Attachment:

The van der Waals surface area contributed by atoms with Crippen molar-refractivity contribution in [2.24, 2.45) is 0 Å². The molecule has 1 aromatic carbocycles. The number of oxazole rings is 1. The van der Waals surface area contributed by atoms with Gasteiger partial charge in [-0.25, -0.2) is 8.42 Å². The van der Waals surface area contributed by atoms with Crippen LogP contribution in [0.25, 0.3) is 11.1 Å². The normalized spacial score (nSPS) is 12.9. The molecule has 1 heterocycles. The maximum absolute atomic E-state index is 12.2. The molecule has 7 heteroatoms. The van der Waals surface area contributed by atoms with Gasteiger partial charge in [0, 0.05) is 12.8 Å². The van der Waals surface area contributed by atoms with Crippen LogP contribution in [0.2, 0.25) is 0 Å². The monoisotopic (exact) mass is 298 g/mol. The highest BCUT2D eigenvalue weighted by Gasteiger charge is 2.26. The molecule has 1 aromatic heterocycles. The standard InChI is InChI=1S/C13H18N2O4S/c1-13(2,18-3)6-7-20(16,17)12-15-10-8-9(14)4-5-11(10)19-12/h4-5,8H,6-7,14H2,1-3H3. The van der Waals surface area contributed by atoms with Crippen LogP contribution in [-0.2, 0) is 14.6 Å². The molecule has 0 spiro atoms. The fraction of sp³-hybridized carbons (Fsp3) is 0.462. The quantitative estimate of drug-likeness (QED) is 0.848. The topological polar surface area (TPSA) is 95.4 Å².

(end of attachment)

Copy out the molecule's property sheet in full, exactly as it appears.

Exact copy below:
The van der Waals surface area contributed by atoms with Crippen molar-refractivity contribution in [2.24, 2.45) is 0 Å². The molecule has 1 aromatic carbocycles. The number of oxazole rings is 1. The van der Waals surface area contributed by atoms with Gasteiger partial charge in [-0.25, -0.2) is 8.42 Å². The van der Waals surface area contributed by atoms with Crippen LogP contribution in [0.25, 0.3) is 11.1 Å². The normalized spacial score (nSPS) is 12.9. The molecule has 1 heterocycles. The maximum absolute atomic E-state index is 12.2. The molecule has 7 heteroatoms. The van der Waals surface area contributed by atoms with Gasteiger partial charge in [0, 0.05) is 12.8 Å². The van der Waals surface area contributed by atoms with Crippen LogP contribution in [0.2, 0.25) is 0 Å². The monoisotopic (exact) mass is 298 g/mol. The highest BCUT2D eigenvalue weighted by Gasteiger charge is 2.26. The molecule has 1 aromatic heterocycles. The standard InChI is InChI=1S/C13H18N2O4S/c1-13(2,18-3)6-7-20(16,17)12-15-10-8-9(14)4-5-11(10)19-12/h4-5,8H,6-7,14H2,1-3H3. The van der Waals surface area contributed by atoms with Crippen LogP contribution in [-0.2, 0) is 14.6 Å². The molecule has 0 spiro atoms. The fraction of sp³-hybridized carbons (Fsp3) is 0.462. The quantitative estimate of drug-likeness (QED) is 0.848. The topological polar surface area (TPSA) is 95.4 Å².